By Scott Willis
Keeping warm and healthy as the cold bites is not always simple, especially if a household is in economic stress. Having good, unbiased information is an important first step in making sound choices, however. Thanks to a new contract with the Energy Culture's team at the University of Otago, we'll begin work in June on a Community Energy Advice trial, so keep your eyes on "Blueskin News" and subscribe to the email to stay informed. This is about making houses warmer, healthier and more energy efficient.
This month is about wind generation and technology. All wind turbines, whether small household turbines or larger community-scale turbines, need to suited their site to be effective. Wind turbines usually operate 75-90% of the time, but not at full capacity as wind is not constant. They also have an optimal operating range – they only produce electricity once wind gets to a certain speed and cut out when it gets too great. Too many days of high winds for a low-range turbine will wear out parts (like using a Honda Civic to tow trailer loads of gravel each day), and likewise, too many days of low wind for a high range turbine will under-utilise it (like owning a four-wheel drive to go to the supermarket). The trick is to find the right balance. However, now that we're experiencing wilder weather thanks to a changing climate, a greater degree of unpredictability (or 'risk') has entered the equation. No one knows how to model for climate change within the financial model of a wind cluster. The approach we're taking with the Blueskin wind cluster is to seek a slightly over-engineered turbine (the Christchurch made 'Windflow 500') for the site, in order to contain the risk of wilder weather and ensure low maintenance costs. Certainly, everyone will understand that when you build 'above spec' it costs more, even when using locally built machines. However, seldom do people or even professional industry developers give enough weight to the risk of building just enough to meet specifications, often to their regret. We can avoid spending generation income on turbine repairs, or having generation down for maintenance with the right choice of turbine.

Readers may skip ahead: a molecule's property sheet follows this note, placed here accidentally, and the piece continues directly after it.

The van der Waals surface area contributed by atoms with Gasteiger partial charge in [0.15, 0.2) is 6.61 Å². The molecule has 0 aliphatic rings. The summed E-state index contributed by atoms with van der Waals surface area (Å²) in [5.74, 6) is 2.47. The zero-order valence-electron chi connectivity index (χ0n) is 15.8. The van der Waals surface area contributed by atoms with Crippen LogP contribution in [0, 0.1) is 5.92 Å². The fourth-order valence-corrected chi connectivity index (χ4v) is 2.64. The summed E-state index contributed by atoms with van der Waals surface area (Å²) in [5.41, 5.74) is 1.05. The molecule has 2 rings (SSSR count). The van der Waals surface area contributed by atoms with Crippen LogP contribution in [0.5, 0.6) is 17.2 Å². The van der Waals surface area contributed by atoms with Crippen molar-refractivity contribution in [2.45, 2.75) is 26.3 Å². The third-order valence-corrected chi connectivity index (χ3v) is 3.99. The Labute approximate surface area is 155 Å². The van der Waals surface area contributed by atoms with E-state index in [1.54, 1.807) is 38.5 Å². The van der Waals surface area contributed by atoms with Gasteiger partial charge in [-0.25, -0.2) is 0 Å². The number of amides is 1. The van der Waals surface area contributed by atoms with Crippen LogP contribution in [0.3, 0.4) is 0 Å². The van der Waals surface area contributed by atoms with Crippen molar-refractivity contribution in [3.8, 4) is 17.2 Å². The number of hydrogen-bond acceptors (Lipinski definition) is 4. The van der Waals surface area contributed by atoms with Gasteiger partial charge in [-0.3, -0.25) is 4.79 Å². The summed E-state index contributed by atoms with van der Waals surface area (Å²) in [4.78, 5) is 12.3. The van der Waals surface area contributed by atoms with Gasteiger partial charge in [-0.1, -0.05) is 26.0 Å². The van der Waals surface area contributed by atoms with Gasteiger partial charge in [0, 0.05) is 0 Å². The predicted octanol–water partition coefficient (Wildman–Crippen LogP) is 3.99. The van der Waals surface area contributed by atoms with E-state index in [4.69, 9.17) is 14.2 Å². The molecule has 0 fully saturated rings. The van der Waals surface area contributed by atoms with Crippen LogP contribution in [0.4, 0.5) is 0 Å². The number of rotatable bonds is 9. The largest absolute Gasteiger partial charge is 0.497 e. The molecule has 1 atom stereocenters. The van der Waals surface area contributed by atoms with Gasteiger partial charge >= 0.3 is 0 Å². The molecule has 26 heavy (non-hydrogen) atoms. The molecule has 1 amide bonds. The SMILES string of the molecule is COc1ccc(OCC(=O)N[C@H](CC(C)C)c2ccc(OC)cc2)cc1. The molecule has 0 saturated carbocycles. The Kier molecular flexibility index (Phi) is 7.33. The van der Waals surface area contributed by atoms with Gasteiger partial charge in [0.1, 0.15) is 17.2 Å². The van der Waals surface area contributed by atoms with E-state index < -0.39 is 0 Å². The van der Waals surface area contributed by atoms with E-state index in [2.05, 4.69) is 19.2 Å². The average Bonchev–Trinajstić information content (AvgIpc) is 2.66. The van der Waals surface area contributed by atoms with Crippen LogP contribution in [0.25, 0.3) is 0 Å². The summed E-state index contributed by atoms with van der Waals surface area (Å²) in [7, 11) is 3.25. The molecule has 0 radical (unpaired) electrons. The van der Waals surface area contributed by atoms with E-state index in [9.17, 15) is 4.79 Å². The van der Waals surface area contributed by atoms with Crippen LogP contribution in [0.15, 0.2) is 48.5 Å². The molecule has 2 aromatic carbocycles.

Next comes the price we get for our power because we will have to sell into the market. This is where a community scale project has the advantage over household scale generation: we gain bargaining power.
Early bargaining discussion has begun and once we know for sure the realistic price we can get we add the figures to the spreadsheet, sign agreements, seek resource consent, raise capital, and, assuming the Blueskin community still wants it, begin construction. That only sounds so simple because I've avoided some of the detail. Feel free to get in touch if you want to know more.
The website www.blueskinpower.co.nz/ is where you'll find fresh information as it comes to hand, and don't forget to complete the Blueskin Bay Energy Survey received either in your mailboxes or via the BEP Update.
Contact Scott on 482 2048 or by email firstname.lastname@example.org.